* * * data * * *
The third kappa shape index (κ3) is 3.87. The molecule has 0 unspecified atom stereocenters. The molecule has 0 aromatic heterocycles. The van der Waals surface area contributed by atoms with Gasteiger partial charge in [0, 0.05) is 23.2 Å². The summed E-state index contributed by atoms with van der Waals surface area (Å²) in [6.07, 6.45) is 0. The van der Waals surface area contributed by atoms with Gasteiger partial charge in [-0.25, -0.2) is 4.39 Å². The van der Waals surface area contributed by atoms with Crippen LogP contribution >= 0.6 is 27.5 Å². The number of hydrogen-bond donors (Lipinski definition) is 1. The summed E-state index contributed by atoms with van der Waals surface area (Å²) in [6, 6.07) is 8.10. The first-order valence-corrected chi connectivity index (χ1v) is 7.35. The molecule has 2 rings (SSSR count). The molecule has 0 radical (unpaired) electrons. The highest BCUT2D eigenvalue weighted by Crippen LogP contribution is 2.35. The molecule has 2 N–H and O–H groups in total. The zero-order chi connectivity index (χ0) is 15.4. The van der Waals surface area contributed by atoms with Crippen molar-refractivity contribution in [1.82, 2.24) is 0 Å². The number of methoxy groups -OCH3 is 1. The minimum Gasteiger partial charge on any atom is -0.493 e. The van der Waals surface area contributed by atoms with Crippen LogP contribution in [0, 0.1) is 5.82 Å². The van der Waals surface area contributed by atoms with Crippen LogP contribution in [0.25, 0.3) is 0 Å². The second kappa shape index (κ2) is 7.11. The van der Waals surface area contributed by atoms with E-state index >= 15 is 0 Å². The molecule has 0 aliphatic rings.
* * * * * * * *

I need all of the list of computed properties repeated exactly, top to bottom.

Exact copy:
The third kappa shape index (κ3) is 3.87. The molecule has 0 unspecified atom stereocenters. The molecule has 0 aromatic heterocycles. The van der Waals surface area contributed by atoms with Gasteiger partial charge in [0, 0.05) is 23.2 Å². The summed E-state index contributed by atoms with van der Waals surface area (Å²) in [6.07, 6.45) is 0. The van der Waals surface area contributed by atoms with Gasteiger partial charge in [-0.25, -0.2) is 4.39 Å². The van der Waals surface area contributed by atoms with Crippen LogP contribution >= 0.6 is 27.5 Å². The number of hydrogen-bond donors (Lipinski definition) is 1. The summed E-state index contributed by atoms with van der Waals surface area (Å²) in [6, 6.07) is 8.10. The first-order valence-corrected chi connectivity index (χ1v) is 7.35. The molecule has 2 rings (SSSR count). The molecule has 0 radical (unpaired) electrons. The highest BCUT2D eigenvalue weighted by Crippen LogP contribution is 2.35. The molecule has 2 N–H and O–H groups in total. The zero-order chi connectivity index (χ0) is 15.4. The van der Waals surface area contributed by atoms with Crippen molar-refractivity contribution in [1.82, 2.24) is 0 Å². The number of methoxy groups -OCH3 is 1. The minimum Gasteiger partial charge on any atom is -0.493 e. The van der Waals surface area contributed by atoms with Crippen LogP contribution in [0, 0.1) is 5.82 Å². The van der Waals surface area contributed by atoms with Crippen LogP contribution in [0.25, 0.3) is 0 Å². The second kappa shape index (κ2) is 7.11. The van der Waals surface area contributed by atoms with E-state index >= 15 is 0 Å². The molecule has 0 aliphatic rings.